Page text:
My wife, Judy, gets worried about me when I come home after teaching a rough class. My reddened face tells her that my blood pressure is elevated once again. She speaks to me in a quiet voice suitable for calming an angry dog and steers the conversation toward topics having nothing to do with teaching.
Lately I’ve been encountering students who do not listen to instructions, fail to understand instructions but do not ask questions, cherry pick one part of the instructions while ignoring the rest, and who do random things unrelated to the assignment even after getting further instruction and clarification. This occurs after I’ve shown them examples of correctly finished drawings and done demonstrations of techniques. I’ve sometimes had to sketch the beginning steps on their drawings to get the basics established.
They think that I’m odd and damaged when I show signs of irritation and frustration after they self-sabotage their work by further acts of blind incomprehension or bored indifference. One student cannot follow any verbal instruction. I told him last Saturday to start a tonal painting by working from dark tones to light tones. He responded, “Okay, light to dark.” This was the third or fourth instance of communication failure between us within a few minutes. “No,” I pleaded, “dark to light!”
The other night a student nodded along when I gave her instruction, and then proceeded to do the opposite of what I had told her. She advised the women next to her to follow suite, and I had to deal with a minor insurrection. She began to do the assignment correctly after I gave her a series of increasingly curt orders. I relaxed as the class began to go as planned, and she asked me if I felt better. She spoke to me in a patronizing tone as if illness had been the cause of my irritability. I suffered a relapse when I growled in response, “Don’t worry about how I’m feeling.”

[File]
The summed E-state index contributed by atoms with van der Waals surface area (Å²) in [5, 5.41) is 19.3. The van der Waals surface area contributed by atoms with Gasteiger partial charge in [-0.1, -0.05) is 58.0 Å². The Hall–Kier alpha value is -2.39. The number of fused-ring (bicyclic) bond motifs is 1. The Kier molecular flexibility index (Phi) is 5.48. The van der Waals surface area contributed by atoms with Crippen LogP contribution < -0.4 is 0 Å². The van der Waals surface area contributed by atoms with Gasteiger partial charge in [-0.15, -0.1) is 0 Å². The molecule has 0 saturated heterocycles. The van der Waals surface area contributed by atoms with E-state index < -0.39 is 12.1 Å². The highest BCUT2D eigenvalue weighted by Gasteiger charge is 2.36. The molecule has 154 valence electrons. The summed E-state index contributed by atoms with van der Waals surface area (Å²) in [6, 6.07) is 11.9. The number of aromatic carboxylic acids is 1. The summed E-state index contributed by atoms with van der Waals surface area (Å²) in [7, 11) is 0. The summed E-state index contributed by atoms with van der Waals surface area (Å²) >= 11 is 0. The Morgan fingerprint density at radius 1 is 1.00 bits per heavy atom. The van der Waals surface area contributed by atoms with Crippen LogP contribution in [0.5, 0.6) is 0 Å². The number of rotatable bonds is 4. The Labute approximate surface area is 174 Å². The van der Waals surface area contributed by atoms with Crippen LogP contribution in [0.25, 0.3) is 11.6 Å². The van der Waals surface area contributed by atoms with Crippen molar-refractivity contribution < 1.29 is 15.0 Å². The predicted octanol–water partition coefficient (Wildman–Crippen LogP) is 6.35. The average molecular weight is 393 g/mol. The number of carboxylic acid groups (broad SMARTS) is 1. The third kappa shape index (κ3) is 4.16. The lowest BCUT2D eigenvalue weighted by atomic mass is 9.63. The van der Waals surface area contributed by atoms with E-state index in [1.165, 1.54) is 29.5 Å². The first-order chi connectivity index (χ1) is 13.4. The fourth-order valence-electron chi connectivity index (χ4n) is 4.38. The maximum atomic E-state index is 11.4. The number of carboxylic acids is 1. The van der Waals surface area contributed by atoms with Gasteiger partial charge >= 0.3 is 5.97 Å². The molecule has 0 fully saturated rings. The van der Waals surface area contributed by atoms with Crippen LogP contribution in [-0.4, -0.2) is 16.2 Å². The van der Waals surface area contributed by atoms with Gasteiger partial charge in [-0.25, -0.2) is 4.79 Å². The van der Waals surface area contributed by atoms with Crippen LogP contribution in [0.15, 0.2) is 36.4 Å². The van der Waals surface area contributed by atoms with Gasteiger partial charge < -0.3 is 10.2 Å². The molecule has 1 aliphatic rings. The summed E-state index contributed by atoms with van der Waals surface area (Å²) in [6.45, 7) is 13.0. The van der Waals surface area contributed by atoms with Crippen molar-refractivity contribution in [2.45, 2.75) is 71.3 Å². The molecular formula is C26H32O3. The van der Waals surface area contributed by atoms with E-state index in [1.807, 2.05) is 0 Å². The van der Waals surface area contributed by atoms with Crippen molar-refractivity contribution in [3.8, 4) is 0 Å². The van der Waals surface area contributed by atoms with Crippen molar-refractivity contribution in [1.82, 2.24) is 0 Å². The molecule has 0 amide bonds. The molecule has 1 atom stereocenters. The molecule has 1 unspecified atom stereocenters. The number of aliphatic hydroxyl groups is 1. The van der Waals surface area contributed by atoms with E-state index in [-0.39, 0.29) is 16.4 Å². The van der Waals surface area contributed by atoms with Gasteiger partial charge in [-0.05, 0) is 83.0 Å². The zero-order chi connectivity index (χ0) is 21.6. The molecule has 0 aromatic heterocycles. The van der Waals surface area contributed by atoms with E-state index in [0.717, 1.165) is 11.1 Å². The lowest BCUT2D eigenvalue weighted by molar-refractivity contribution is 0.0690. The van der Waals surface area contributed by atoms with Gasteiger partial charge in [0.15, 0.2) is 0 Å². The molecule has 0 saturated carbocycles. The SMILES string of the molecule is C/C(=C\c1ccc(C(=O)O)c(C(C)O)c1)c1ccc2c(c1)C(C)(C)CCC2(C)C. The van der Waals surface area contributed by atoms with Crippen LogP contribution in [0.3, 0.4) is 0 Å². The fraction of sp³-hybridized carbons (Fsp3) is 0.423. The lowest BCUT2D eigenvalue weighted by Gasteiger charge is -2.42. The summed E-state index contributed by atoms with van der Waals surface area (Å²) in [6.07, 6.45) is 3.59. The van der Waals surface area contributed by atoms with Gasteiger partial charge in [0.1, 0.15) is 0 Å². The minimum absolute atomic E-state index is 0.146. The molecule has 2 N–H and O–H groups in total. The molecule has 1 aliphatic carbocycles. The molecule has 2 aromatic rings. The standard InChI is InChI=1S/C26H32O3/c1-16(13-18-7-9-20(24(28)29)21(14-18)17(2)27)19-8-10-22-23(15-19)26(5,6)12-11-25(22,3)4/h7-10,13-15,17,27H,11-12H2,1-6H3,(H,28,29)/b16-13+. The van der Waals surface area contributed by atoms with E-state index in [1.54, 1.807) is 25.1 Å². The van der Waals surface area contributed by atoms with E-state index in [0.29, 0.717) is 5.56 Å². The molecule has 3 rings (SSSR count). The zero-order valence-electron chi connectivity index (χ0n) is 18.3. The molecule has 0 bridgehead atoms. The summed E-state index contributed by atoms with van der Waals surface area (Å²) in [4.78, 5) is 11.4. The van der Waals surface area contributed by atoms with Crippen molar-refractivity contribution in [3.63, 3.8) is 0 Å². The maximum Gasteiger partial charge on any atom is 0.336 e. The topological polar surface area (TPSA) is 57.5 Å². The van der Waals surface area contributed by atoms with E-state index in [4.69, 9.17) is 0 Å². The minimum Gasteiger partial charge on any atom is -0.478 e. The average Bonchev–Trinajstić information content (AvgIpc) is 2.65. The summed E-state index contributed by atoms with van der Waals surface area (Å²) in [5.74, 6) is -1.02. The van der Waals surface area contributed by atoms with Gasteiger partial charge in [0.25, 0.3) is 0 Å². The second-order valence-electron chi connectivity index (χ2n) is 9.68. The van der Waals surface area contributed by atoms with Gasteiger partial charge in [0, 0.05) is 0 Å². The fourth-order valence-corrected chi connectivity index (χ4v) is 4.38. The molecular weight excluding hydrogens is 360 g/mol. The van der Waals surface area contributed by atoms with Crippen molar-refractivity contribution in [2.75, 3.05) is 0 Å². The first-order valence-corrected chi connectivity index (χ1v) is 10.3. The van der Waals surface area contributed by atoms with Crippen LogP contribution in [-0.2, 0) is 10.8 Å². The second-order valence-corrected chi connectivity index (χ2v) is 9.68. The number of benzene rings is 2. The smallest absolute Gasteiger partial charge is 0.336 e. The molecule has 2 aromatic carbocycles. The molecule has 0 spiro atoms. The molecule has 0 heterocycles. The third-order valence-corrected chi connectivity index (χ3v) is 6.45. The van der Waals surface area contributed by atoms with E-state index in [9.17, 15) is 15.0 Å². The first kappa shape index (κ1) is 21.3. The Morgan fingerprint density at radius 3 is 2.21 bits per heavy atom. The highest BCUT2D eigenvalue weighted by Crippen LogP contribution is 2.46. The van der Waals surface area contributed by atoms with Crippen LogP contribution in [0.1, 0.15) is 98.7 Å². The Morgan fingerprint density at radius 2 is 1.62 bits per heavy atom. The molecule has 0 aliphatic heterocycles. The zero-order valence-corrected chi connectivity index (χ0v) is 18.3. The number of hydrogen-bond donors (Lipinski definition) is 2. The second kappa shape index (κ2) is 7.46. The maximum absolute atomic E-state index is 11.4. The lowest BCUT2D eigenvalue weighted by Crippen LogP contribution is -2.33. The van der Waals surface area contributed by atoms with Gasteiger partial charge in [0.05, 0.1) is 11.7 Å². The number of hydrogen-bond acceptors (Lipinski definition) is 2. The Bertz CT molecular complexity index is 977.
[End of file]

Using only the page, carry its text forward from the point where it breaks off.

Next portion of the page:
I’ve been talking with Judy about all this and have realized a few insights about teaching and my frustration: 1. I get a sense of personal satisfaction when a student learns something–I’ve made a difference; 2. my classroom is a place where I feel in control; 3. I put a lot of effort into preparing and presenting a class. When students fail to learn my sense of satisfaction disappears. When students react randomly to my directions I get anxious because I feel like I’m losing control. When my efforts are ignored I feel disrespected and unappreciated.
I realize that it’s a fool’s game to rely on others for self-worth. I can only do my best and let the results come in as they may. Getting churned up over a weak group of students is pointless.
A few months back I tried the technique of watching my breath during times of stress. If I slowed down and paid attention to air passing in and out of my nostrils I had a chance to relax and reset my emotions. Recently I read a passage from Yogananda where he advises his devotees to keep their calm throughout the day, and to watch for the instances when they fail. He says that progress can be judged by how well we live in peace with our surroundings.
And that sounds like a good goal to me. If my focus is on maintaining a sense of peace and calm while I teach, and not so much on ego driven ambitions (control, accomplishment, praise), I might be a lot more effective…I need a tattoo on the back of my drawing hand that says, “Teach, breathe, relax.” And on the other it could read, “Keep the calm.”